5. But his most remarkable work is the book De Consolatione Philosophiae, composed by him while in prison. It is classical in style, and is written partly in prose and partly in verse; its contents may be described as a kind of Theodicea or Natural Theology. He endeavours to prove that the supreme good for man does not consist in riches or other possessions; not in power or glory; not in posts of honour or pleasure; in a word not in finite good: that it lies beyond time, and can be no other than God, God, as the fulness of goodness, is the sovereign good for man. In the possession of God consists the happiness after which all are striving. To strive for this supreme good is the duty set us in life. The purpose of God's providence is to lead us to this end. In furtherance of this purpose, God makes use of the most varied means, some pleasing to man, other some an affliction to him. The good and the evil which happen to man in life are, in God's design, alike contrived for his salvation. The conviction that happiness awaits us beyond the grave, and that the good and the evil of life are means to attain it, is the firmest support of man in the vicissitudes of life: as long as he holds fast by this truth he cannot be dismayed.

6. The Senator Cassiodorus was a contemporary of Boethius (A.D. 468-575), and, like him, held important public offices under Theodoric. But he ultimately retired into the convent of Vivarium, near Squillace in Bruttii, and there, with his monks, devoted himself exclusively to study and education. He composed a treatise on theological education, and on the liberal arts (Grammar, Dialectic and Rhetoric -- the Trivium; Arithmetic, Geometry, Music, Astronomy -- the Quadrivium.) These arts he held to be of much utility, as they aid us to acquire an understanding of Scripture and a knowledge of God. His treatise De Artibus ac Disciplinis Artium Liberalium was much used as a text-book in succeeding centuries.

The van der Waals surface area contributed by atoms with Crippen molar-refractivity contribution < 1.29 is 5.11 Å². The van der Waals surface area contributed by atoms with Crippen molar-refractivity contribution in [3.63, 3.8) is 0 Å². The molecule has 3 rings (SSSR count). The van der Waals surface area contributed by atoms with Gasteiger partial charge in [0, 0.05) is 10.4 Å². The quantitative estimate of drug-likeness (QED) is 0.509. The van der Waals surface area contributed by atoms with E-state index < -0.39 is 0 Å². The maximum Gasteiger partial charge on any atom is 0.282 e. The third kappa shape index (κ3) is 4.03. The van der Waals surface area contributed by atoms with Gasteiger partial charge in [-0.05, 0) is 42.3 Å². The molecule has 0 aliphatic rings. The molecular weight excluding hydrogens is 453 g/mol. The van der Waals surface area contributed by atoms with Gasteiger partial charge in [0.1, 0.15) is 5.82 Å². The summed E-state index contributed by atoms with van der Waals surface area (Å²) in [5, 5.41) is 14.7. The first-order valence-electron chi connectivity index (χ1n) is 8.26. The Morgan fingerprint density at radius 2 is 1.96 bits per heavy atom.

7. In his work De Anima, Cassiodorus cites for the spirituality of the soul the same proofs as Claudianus. The human soul is not a part of God, for it is mutable; but it is created after the image of God, and is therefore incorporeal. The category of Quantity cannot be applied to the soul, for the reason that it is present in every part of the body. As to the soul's Quality, it is of the nature of light. And, since it is created to the image of the immortal Creator, the soul, too, is immortal.

8. In the first half of the seventh century lived Isidore, Bishop of Seville, who did much for the spread of learning among the Visigoths. His chief work is the treatise Originum sive Etymologiarum, a work of encyclopaedic character, which embraces all the knowledge of the time, sacred and profane. He was also the author of three books of Sentences, a Handbook of Christian Doctrine, much prized in later times and largely used as a text-book in schools, and finally of the books De Ordine Creaturarum and De Natura Rerum.

9. Venerable Bede (A.D. 674-735), was the first to spread instruction and to diffuse knowledge among the Anglo-Saxons. His works are numerous and very varied in character, but they consist more of extracts and collections than original products of thought. He composed some excellent summaries for use in teaching. Most important in connection with philosophy is his work De Natura Rerum, which followed the lines of the work bearing the same name by Isidore.

These were the men who handed down the inheritance of learning, and prepared the way for the new era -- the middle ages.